In Boston, You’re Family.

Having grown up near Boston, and now living on the west coast, I’m consistently confronted with the "age-old" debate about East Coat vs. West Coast (west sieeeed! <insert white-girl finger gestures here>).

The generalization I’ve always made is this:

On the west coast people are really friendly and it’s really easy to approach a perfect stranger, but it’s not often that you ever get to a deeper friendship or relationships.  Natives, especially, aren’t that interested in bringing you "into their fold".  There isn’t a pervasive sense of community support, it’s a bit more isolating and a more of a "you do what you want, i’ll do what i want, and we’ll kindly stay out of eachother’s business."

Comparatively, on the east coast it’s really hard to make initial contact and people aren’t immediately that friendly.  But, once you’ve spent enough time with people to become friends, you’re as good as family.  You’re community will know you and support you and they’ll also know what time you take a piss and gossip about it no matter what.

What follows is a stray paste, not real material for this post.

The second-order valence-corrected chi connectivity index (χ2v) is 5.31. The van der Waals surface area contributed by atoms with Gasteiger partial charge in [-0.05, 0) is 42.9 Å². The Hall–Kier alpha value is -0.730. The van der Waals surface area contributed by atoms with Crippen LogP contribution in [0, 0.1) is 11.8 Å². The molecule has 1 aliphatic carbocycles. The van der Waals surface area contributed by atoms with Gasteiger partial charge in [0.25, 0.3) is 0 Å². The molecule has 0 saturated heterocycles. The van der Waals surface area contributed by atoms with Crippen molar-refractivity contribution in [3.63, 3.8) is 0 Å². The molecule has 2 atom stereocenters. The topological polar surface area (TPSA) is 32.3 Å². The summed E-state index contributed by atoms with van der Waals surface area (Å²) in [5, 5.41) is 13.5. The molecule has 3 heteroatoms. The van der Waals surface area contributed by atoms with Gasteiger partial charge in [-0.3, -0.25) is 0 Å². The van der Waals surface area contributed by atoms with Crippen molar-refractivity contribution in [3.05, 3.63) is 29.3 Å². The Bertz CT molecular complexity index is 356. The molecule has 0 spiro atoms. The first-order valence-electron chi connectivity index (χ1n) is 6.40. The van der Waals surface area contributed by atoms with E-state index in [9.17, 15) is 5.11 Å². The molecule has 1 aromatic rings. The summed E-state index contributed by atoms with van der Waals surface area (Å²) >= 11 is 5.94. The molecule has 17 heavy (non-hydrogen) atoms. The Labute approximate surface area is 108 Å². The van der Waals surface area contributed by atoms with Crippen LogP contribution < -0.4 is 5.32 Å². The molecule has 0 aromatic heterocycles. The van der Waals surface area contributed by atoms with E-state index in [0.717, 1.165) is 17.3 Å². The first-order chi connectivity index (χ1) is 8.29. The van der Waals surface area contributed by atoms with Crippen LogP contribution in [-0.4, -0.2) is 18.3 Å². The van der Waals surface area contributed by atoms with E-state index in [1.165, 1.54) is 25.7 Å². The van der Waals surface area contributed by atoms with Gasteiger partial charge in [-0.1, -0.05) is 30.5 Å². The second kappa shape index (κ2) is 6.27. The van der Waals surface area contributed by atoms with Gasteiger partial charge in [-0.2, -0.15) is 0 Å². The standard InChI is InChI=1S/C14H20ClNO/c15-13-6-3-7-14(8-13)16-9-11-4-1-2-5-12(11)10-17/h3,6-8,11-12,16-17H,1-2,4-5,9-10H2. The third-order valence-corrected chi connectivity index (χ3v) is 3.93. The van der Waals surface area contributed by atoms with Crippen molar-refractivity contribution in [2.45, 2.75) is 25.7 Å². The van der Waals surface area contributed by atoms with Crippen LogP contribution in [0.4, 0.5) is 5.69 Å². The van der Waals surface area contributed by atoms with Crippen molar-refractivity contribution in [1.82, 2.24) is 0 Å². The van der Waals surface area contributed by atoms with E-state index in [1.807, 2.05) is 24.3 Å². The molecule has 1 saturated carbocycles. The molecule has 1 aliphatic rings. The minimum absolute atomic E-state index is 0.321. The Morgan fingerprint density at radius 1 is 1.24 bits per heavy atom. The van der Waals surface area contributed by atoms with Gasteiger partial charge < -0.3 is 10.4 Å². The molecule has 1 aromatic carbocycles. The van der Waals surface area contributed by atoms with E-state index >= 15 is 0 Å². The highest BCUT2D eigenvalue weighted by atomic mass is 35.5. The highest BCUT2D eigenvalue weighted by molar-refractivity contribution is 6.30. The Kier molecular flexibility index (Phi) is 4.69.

I won’t weigh in on one being better than the other.  I’ve grown with both long enough to say it’s just different and this video says a lot about "my people back home".  On Disability Awareness Day a man, with Autism, was singing the National Anthem at Fenway and go the giggle.  The Boston Community rose to the occasion:

The phrase, "It takes a village" comes to mind.
Love you Boston.

Thanks Maureen for sending this.


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